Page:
Reliable population estimates of animal density is one of the most elementary needs for the control and management of wildlife, particularly for introduced ungulates on oceanic islands. On Guam, Philippine deer (Rusa marianna) and wild pigs (Sus scrofa; wild boar and descendants of domestic pigs) cause agricultural and ecological damage and are hunted for recreational, nutritional, and cultural uses. Most common population estimation methods are based on capture-recapture and related methods that require marking or uniquely identifying individuals. Capturing, marking, and either recapturing or resighting individuals repeatedly is labor intensive and expensive. In many situations marking or individually distinguishing animals is not feasible, necessitating estimating densities and abundance from unmarked animal populations. Motion-triggered camera traps are a relatively low-cost approach that can be used to generate presence/pseudo-absence and indices of relative abundance on multiple species simultaneously. We used distance sampling with camera traps to estimate deer and pig densities from non-independent observations of unmarked animals while accounting for imperfect detection where some present individuals are not detected. We present methods to (1) process the digital imagery data automatically for species detection and species categorization using a machine learning algorithm, (2) automatically estimate distance to detected species using a separate machine learning algorithm, and (3) estimate densities using distance sampling with camera trap methods. We compare accuracy statistics and results of ungulate densities estimated from automated methods to those estimated from manual assessment. We collected 7,695 videos: 381 videos contained deer and 377 contained pigs. The object detection and identification model performed well with overall accuracy above 80% and F1 scores above 0.9. The hazard-rate key detection function was chosen for deer and pigs based on Akaike’s information criterion accounting for overdispersion. Deer density estimates were 0.53 ± 0.20 deer/ha with higher density in the Plateau area than the Tarague area of Guam. Pig density estimates were 0.53 ± 0.32 pigs/ha, also with higher densities in the Plateau area than the Tarague area. Coefficients of variation ranged from 0.38 to 1.15, and greater numbers of camera traps would be required for pigs than deer to achieve desired coefficients of variation. On average, 101.9 ± 82.3 deer and 131.6 ± 118.8 pigs were detected per day. Microsite heterogeneity affected densities where orientation-specific estimates were less precise than estimates made with the full dataset. We developed a camera trap survey design based on standard camera trapping sampling protocols using motion-activated, digital cameras and determined that distance sampling methods using camera traps produce reliable densities of unmarked deer and pigs on Guam. Our camera trap survey design is based on a regularly sized trapping grid that is generalizable and can be expanded to survey other areas of Guam.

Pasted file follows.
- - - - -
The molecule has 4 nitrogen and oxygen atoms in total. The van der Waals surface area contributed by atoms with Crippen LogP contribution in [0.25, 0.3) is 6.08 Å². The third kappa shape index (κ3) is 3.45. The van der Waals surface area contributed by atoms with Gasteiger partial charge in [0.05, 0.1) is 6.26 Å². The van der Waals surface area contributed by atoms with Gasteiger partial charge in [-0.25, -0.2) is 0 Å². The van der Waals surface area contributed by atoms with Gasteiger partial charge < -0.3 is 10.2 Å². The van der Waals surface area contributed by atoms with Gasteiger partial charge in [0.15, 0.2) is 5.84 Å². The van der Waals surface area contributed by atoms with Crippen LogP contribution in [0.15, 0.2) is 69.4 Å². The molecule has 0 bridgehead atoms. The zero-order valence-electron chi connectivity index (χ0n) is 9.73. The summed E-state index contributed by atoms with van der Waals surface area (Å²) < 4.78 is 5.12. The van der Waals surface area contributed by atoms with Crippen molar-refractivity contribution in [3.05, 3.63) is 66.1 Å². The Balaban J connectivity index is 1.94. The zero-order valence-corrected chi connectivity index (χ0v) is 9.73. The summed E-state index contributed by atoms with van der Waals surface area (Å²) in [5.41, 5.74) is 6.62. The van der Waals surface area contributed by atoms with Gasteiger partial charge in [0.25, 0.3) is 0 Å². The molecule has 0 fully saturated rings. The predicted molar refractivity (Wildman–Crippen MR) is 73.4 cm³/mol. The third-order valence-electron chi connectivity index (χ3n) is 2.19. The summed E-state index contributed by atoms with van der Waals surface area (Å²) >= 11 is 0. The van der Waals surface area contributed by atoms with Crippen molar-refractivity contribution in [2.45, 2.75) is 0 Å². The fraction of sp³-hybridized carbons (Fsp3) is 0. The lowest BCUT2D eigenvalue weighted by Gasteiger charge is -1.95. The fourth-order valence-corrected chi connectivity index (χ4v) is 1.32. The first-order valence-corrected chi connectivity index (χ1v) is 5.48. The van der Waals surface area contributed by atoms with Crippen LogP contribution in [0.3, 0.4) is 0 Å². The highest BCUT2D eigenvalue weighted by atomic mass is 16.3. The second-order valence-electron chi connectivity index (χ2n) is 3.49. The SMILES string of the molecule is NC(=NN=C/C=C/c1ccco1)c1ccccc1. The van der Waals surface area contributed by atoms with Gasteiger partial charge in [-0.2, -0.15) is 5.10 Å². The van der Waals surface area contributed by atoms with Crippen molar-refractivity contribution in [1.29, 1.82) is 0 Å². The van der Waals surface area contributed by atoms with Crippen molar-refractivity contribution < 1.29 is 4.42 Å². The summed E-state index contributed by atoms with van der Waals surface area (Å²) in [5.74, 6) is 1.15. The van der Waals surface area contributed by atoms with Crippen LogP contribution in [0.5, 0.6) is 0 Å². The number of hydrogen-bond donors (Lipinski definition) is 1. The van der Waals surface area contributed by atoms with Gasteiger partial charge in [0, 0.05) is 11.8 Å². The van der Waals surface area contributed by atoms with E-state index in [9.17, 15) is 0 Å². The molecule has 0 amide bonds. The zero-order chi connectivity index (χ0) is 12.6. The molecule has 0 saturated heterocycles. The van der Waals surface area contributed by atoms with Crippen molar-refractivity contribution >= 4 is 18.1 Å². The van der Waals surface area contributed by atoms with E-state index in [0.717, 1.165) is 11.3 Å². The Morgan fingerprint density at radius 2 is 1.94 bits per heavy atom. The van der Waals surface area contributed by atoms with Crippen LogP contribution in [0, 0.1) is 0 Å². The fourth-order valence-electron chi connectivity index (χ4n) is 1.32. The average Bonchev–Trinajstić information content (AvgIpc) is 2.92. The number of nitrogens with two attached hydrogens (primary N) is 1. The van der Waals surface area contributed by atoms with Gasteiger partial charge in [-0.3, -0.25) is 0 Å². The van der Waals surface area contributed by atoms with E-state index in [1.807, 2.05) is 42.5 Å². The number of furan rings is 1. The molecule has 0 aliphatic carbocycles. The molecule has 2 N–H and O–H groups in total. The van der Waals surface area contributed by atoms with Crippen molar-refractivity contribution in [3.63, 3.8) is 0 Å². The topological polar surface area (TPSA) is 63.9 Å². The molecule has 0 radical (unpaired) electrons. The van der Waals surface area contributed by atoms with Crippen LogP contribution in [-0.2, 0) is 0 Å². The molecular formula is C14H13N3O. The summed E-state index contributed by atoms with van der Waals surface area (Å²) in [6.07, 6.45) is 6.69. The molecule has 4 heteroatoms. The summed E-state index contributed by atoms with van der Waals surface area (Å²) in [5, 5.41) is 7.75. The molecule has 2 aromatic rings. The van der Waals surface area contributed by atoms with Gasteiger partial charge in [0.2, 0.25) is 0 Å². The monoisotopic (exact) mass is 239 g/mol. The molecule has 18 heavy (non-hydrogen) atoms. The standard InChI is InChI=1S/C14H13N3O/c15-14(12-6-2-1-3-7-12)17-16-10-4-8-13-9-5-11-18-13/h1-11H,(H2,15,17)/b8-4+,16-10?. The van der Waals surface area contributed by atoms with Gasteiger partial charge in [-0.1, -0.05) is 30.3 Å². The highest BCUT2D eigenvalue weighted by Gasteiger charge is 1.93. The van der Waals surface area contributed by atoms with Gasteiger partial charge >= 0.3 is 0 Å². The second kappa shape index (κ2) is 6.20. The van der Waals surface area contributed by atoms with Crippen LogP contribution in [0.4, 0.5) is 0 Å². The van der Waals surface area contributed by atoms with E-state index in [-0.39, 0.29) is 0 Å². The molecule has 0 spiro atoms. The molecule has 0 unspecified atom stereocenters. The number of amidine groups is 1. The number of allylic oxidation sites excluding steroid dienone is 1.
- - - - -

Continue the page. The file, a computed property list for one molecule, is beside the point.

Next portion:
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    Host plant associations of Lepidoptera and implications for forest bird management at Hakalau Forest National Wildlife Refuge